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Kate Middleton is getting candid about the challenges of homeschooling her children during lockdown amid the ongoing COVID-19 pandemic.
The mom of three, 39, spoke with a group of fellow parents in a candid video chat, in which she revealed which subject she struggles with most as she helps Prince George, 7, and Princess Charlotte, 5, with their assignments from home.
Watch: How the Royal Family tackles parenting
When asked how she would rate her math skills on a scale of 1 to 10, Kate replied, "-5."
"I'm obviously right at the bottom!" she said with a smile.
Melissa Loosemore, the headteacher of Roe Green Junior School in London, then asked Kate and the other parents to write down the one word that best described parenting during the pandemic.
"Exhausting," Kate wrote.
"As parents, we have day-to-day elements of being a parent, but, I suppose, during lockdown we've had to take on additional roles that others in our community and lives would have helped us with," she added.
One of those new roles has brought "horror" to her children — George, Charlotte and 2-year-old Prince Louis — she admitted.
"I have become a hairdresser in lockdown – much to my children's horror!" she said.
Kate also told the group that her husband Prince William has been the biggest support to her during the pandemic. It was clearly the right response – as other parents answered their partners and other family members. "We don't want it to be Bridgerton or something like that, do we?" quipped Loosemore.
The other parents on the call all have children who attend Roe Green Junior School in Brent, which Kate visited three years ago to launch her Mentally Healthy Schools project.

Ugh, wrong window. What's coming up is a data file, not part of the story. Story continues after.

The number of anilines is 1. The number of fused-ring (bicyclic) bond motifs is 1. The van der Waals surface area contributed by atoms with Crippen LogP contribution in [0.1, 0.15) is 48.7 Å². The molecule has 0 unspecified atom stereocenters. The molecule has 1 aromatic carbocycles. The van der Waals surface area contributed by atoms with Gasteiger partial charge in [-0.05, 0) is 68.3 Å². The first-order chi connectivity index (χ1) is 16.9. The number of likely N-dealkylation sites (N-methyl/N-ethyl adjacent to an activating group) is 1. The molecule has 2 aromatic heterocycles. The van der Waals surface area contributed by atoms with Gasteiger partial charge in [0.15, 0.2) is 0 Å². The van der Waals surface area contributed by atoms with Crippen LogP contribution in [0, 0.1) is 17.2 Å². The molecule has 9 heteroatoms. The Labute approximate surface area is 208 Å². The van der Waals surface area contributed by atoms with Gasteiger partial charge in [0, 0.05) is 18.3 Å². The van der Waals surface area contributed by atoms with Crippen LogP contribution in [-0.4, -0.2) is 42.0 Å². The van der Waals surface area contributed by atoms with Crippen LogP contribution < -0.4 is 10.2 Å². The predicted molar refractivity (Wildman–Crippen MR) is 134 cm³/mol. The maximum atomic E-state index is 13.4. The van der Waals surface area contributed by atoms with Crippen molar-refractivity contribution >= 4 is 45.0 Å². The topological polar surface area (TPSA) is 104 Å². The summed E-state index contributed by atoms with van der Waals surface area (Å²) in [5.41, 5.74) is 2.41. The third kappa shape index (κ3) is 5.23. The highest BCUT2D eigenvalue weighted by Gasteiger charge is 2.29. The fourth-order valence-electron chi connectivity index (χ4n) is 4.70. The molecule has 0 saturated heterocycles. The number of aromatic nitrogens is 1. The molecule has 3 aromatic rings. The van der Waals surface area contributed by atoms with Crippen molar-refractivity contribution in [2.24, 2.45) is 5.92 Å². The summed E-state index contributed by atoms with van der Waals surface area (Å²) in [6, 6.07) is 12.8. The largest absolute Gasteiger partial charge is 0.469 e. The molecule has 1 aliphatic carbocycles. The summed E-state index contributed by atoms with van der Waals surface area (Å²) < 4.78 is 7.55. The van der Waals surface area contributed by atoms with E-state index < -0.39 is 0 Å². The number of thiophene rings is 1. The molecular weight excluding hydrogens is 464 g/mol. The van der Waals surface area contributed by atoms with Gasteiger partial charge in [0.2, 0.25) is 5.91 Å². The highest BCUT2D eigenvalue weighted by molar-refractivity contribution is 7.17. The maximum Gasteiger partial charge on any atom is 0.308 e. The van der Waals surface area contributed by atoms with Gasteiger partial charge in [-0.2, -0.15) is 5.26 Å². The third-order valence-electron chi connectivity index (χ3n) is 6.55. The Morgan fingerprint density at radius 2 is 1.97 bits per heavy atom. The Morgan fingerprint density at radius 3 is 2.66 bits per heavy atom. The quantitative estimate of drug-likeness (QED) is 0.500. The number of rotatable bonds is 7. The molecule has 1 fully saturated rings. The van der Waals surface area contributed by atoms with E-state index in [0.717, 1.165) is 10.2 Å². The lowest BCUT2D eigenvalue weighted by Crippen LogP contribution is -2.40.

The video chat, which took place on Tuesday from her new office space at the Queen's Sandringham House, was intended to build on some of the key issues that came up in Kate's work for children aged 0-5, or the Early Years – such as parental well-being and loneliness.
"I know how challenging it is juggling work, home life, school life and everything else that you as parents are doing, so really well done," Kate said.
"Fingers crossed, let's hope for the positivity as you've all been saying," she continued. Make sure everyone looks after themselves — it's very hard to prioritize but it's definitely needed now more than ever.
"It's important for our children that we look after ourselves too."
Nicole Seidemann, a mother of four, talked to the Duchess of Cambridge about the importance of exercise to her mental well-being, while fellow parents Musadiq Subar and Rajana Panchani spoke about how much they value support from their friends and colleagues during this difficult time.
The group also discussed the issue of parental loneliness. Kate's Early Years survey found that loneliness was rising dramatically during the pandemic – from 38 percent to 63 percent -- as parents find themselves cut off from support networks, friends and family.
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The Mentally Healthy Schools initiative was launched three years ago by The Royal Foundation in association with The Anna Freud National Centre for Children and Families, Place2Be and Young Minds. It is a free website for schools, drawing together reliable and practical resources to improve awareness, knowledge and confidence in promoting and supporting pupils' mental health.
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